It’s exactly 6 months since the results were declared in Scotland’s local authority elections. Normally you’d expect a cynical partisan hack such as myself to be putting together a ‘look at all these Labour manifesto promises hanging in the air half-a-year on’ type post, but to be honest, what’s the point? They’ve got another 4 1/2 years to make an Archie of it, so we’ll save that bit of analysis for another day. Maybe I can post that particular blog the day Glasgow’s free municipal wi-fi gets switched on.
But the ‘anniversary’ (OK, I’ll be honest, I was looking for something to blog about and my eyes alighted on the calendar) prompted a bit of thought from me about the last year and a bit and what I’d been doing.
You’ll sometimes hear (usually beaten) candidates declare afterwards “I enjoyed every minute of the campaign”. Do not believe them; it’s a wee white lie. If I’d been deemed important enough to have a microphone shoved in my face immediately after my declaration, I’d have forced a grin (an unappealing sight at the best of times) and utter the same banality. It sounds better than the alternative – “It was grand, but sometimes I just wanted to neck a bottle of MD 20/20 and stay in my pyjamas for a weekend” – and gets the retrospection out of the way sharpish.
There are plenty of bits of a campaign that are awful, depressing, soul-destroying, infuriating, annoying, or just plain crap. Getting called an “ugly fucking rat” at someone’s doorstep (possibly right on the first point, failing their Zoology exam on the last). Realising you’ve missed the only bus for the next hour and trying to jump a taxi to the workday, only to remember it’s Old Firm day. Gazing out of the window at work as darkness covers another minging February evening and knowing you’ll be squelching your way from close to close delivering leaflets taken from a box that seemingly has no bottom.
Of course, those kind of moments stick out in the mind more. I can honestly say they were far outweighed by the always surprising willingness of folk to tell some complete stranger at their door their beliefs (and let’s face it, looked from afar it is a fairly strange way to spend a Sunday afternoon), the camaraderie of the campaign team,
And cards on the table here, having box upon box of leaflets going through doors, exhorting people to vote for you, with a nice colour headshot and “VOTE MACKIE – 1” emblazoned on them, is a wee ego boost. I am but a fallible creature.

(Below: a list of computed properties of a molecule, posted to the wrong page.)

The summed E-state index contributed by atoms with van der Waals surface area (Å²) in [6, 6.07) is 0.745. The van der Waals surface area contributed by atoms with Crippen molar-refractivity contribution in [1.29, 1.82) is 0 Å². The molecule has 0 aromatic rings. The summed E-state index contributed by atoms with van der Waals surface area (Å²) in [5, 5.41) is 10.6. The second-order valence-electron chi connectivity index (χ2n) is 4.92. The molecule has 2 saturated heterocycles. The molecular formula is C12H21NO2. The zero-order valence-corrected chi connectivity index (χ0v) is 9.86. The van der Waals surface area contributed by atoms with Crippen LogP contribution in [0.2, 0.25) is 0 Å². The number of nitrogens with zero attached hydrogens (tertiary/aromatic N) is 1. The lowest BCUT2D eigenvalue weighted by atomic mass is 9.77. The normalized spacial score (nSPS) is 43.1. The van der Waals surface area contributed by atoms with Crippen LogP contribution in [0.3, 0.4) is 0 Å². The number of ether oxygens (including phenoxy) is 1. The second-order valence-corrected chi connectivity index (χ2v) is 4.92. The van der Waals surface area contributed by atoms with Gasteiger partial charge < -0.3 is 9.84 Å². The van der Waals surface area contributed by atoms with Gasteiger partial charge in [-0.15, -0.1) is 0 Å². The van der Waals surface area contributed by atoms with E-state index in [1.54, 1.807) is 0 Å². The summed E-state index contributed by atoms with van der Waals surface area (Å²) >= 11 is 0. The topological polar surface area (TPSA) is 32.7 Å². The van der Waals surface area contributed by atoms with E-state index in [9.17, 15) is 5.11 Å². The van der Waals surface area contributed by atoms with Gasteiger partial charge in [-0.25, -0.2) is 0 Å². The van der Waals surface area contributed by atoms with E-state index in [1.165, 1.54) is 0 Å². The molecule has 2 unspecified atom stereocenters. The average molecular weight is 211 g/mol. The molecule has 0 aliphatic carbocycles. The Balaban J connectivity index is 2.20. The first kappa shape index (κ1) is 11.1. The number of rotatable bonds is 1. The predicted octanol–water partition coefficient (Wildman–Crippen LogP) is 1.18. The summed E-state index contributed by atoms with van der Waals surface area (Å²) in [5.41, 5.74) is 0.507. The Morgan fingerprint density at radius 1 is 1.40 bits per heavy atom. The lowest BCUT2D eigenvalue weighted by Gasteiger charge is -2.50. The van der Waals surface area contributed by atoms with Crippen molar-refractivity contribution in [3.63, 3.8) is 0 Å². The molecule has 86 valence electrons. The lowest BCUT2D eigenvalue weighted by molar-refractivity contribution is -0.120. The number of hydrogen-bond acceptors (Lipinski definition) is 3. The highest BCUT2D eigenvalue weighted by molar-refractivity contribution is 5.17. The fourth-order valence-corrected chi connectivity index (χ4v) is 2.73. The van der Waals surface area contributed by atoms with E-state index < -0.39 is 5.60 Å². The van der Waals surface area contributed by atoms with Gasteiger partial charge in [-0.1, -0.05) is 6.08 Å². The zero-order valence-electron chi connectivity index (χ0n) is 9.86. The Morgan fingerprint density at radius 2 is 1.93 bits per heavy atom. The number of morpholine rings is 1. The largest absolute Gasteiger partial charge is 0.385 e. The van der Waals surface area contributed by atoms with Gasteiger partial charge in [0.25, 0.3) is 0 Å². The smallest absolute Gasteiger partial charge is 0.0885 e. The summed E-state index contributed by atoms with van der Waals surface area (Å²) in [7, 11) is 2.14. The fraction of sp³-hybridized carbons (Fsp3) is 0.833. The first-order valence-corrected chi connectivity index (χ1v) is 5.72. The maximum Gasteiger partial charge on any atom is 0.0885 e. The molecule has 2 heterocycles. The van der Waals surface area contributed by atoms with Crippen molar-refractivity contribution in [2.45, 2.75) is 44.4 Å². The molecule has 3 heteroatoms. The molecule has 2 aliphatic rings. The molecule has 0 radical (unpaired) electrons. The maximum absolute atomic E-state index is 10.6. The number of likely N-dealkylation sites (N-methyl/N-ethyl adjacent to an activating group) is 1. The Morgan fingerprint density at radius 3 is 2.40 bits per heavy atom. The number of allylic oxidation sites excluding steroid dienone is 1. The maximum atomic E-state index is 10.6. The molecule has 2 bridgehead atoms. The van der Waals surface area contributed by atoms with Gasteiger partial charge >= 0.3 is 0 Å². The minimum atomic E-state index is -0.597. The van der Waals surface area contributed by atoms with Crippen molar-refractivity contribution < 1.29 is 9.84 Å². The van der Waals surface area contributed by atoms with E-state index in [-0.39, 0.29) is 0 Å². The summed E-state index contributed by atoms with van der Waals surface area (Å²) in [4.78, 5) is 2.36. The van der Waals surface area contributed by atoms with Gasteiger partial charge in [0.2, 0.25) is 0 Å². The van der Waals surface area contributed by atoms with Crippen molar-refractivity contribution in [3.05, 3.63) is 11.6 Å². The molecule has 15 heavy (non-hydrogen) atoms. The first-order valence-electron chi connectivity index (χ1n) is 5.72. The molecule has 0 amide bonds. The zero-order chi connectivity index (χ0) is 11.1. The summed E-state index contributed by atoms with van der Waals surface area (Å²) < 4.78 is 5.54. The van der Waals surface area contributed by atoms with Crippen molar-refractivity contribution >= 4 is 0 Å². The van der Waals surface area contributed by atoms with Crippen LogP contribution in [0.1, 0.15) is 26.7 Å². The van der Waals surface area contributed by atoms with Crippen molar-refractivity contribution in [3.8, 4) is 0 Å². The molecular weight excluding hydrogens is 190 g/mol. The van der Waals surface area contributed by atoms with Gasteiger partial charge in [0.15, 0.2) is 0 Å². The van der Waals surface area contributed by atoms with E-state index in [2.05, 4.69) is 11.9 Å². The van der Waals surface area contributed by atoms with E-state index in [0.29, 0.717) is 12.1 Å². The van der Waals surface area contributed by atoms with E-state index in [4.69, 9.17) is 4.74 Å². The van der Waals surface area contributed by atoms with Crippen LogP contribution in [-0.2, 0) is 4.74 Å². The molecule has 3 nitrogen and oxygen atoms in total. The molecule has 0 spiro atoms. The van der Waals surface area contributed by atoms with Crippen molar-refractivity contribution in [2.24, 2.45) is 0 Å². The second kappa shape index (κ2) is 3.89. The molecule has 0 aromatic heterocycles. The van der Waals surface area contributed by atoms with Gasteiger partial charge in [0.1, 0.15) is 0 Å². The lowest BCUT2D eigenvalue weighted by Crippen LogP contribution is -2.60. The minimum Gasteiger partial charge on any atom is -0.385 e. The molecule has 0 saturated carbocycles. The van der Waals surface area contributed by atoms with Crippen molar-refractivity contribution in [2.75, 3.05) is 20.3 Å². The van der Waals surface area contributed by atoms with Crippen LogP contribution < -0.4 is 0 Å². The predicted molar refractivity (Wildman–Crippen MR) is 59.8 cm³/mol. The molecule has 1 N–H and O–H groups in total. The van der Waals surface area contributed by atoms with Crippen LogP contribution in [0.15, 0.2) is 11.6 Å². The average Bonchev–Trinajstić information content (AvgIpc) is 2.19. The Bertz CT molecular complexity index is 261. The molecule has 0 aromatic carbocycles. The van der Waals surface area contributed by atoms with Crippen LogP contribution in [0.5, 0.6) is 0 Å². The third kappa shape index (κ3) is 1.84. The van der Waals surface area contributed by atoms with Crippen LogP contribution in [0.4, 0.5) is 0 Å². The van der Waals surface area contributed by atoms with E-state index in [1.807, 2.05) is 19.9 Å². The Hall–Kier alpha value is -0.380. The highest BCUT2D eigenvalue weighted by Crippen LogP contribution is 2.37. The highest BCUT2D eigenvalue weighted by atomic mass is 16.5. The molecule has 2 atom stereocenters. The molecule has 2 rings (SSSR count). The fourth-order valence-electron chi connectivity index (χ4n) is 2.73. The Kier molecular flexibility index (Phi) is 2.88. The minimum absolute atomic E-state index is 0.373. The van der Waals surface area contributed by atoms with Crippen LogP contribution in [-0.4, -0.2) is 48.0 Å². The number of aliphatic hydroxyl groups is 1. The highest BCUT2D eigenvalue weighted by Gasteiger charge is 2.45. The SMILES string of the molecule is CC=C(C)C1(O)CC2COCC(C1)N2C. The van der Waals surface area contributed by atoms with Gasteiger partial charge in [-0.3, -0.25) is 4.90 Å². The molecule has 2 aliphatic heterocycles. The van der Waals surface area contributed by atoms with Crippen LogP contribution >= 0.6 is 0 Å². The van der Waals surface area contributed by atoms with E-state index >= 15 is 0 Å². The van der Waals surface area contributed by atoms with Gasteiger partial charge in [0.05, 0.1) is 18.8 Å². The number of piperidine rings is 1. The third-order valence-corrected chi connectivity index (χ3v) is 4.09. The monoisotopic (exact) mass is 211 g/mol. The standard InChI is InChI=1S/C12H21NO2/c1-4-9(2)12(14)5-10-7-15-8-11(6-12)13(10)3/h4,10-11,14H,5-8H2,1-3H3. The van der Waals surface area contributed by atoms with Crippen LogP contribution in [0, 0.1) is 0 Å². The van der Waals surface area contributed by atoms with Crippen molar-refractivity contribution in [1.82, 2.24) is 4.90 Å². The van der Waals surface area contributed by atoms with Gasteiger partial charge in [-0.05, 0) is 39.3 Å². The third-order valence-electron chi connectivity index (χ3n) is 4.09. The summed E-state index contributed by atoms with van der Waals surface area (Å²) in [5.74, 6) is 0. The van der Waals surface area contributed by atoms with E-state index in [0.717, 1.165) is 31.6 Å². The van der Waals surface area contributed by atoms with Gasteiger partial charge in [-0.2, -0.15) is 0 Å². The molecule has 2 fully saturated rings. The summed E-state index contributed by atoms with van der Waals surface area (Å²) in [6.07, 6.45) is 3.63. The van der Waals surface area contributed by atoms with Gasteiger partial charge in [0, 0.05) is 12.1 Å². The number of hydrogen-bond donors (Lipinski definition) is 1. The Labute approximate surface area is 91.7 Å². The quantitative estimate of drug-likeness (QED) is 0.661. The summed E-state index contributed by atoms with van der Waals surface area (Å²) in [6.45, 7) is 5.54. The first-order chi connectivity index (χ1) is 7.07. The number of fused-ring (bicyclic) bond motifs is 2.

Rewind the clock about a year from polling day, to just after the Scottish Elections.
Myself and a few pals were having a chat about the next test, the council elections. Either at my suggestion or someone else’s, the idea of me standing came up. There may have been some drink involved. Anyway, after a few weeks of umming and aahing about it, I decided to go for it. I genuinely thought really seriously about it, firstly because you don’t want to let your constituents down and make an arse of it, particularly in the a city not reknowned for its high quality municipal governance. Secondly, because you don’t want to let your party down, especially the activists giving up vast quantities of their time and money to help win elections. And thirdly, because the thought kept cropping up, “There must be loads of folk much better than me out there”.
But I decided it was worth throwing my hat in the ring, as a first step anyway. In political parties, it’s not as simple as that. All candidates have to undergo vetting, which sounds worse that it is. The Mandelsonian era of New Labour seems to have left people with an image of thumbscrews and mind-control rays when it comes to candidate selection, but the reality is more prosaic. It’s just to determine whether you’re the right person for the gig, a kind of pre-interview in advance of the real thing. After filling in my application form and collecting a referee or two, a day of various interviews and sessions at a Central Glasgow hotel ensued, and a few weeks later my
Wonka Golden Ticket letter confirming me as an approved candidate came through the post.
In between the vetting and the approval, I’d spoken to a couple of people in Govan about the possibility of me standing there. They were happy for me to throw my hat in the ring, and in October I stood in front of a selection meeting and gave my wee five-minute “vote for me” speech. Whether it made any difference, or whether folk had an idea of how they were voting before entering the hall, I don’t know, but I can tell you I was bricking it. My left leg involuntarily tapped away as I tried to vocalise the reasons why I wanted to be a councillor. I’d given speeches before to National Conference, appeared on telly for work-related stuff, faced the wrath of Jeremy Paxman in a couple of episodes of University Challenge, but I can honestly say that night in the Pearce Institute was one of the most nervous of my life, I guess because I personally had a big stake in the proceedings. The membership must have felt the leg-tapping was not a handicap to being a candidate in Govan, and I was selected to stand alongside incumbent Cllr and Group Leader, Allison Hunter, and Tahir Mohammed. I repaired to Brechin’s across the road for a celebratory (and calming) Babycham.